A free press requires an open internet

In this Thursday, July 25, 2019 photo, an internet cafe manager works on his computer as a man talks on his cell phone in Tehran, Iran. Before Iranians can check out the latest offerings on Twitter or YouTube, they must scroll through an array of icons on their smartphones, searching for the best wo
An internet cafe in Tehran in 2019. Iranians must search for workarounds to bypass official censors. The government restricts access to popular social media sites. (© Vahid Salemi/AP Images)

Press freedom around the world depends on an open, reliable and secure internet.

World Press Freedom Day 2021 recognizes the 30th anniversary of the Windhoek Declaration, a document created and signed by a group of African journalists at a 1991 UNESCO seminar in Windhoek, Namibia.

The date of its adoption, May 3, became World Press Freedom Day.

UNESCO, recognizing the changed media world, is reaffirming the principles of the Windhoek Declaration — acknowledging that information is a public good — and calling for an open internet to allow the free flow of information.

But in many countries, the struggle for access to an open internet continues.

Internet censorship and repression take many forms. The People’s Republic of China (PRC) regularly censors words, phrases and names published on the internet that it deems to be anti-communist and anti-government. It also limits access to many websites.

Government-enforced internet shutdowns and network restrictions also inhibit freedom of expression, including for members of the press. In Venezuela, the government uses electricity and internet blackouts to inhibit access to information and control potential political unrest.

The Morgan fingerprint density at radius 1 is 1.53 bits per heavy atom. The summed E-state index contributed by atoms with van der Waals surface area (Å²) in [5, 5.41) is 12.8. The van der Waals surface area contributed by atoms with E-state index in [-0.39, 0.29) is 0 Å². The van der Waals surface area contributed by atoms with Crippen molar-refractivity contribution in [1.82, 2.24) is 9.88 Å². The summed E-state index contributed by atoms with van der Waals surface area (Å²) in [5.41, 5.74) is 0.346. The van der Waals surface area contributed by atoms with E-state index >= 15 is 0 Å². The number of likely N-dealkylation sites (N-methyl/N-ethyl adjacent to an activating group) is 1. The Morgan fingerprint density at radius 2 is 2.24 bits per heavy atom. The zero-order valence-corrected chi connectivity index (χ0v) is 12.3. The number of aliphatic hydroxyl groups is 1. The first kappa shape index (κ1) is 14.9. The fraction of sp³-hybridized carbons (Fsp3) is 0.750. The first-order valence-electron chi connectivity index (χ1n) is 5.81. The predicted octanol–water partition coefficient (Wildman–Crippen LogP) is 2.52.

In Cuba, the government has restricted the country’s internet access to keep independent media and journalists from reporting on government repression.

Hand holding mobile phone in front of computer with both screens showing warning (© Wong Maye-E/AP Images)
A notification saying “Warning! You can’t connect to this website because it’s in blacklist site” is seen on both a computer and a smartphone in Pyongyang, North Korea, in 2015. (© Wong Maye-E/AP Images)

Organizations such as Access Now and the Freedom Online Coalition are working to expand internet freedom and respect for freedom of expression for everyone around the world.

The Freedom Online Coalition is a group of 32 governments, including the United States, that support internet freedom and work to ensure free expression, association, assembly and privacy online for everyone, everywhere.

“At a time when repression on the Internet is increasing and associated policy issues have become one of the most intensely discussed international issue[s], the Coalition has a vital role to play in promoting the values of democracy and human rights online,” says their mission statement.

Access Now is a worldwide nongovernmental organization (NGO) that advocates for and defends internet freedom everywhere. Their 2020 Keep It On report [PDF, 6 MB] documents 155 instances of internet shutdowns around the world, impeding citizens’ access to information and a free press.

The NGO’s 24/7 hotline allows activists, journalists and human rights defenders from any continent (except Antarctica) to report and document internet repression.

“Over the past 10 years, the entire spectrum of human rights are now enabled, facilitated, and accessed through the internet,” Access Now says. “We are prepared to address new technologies as they emerge, and to bring the implications for human rights to the fore.”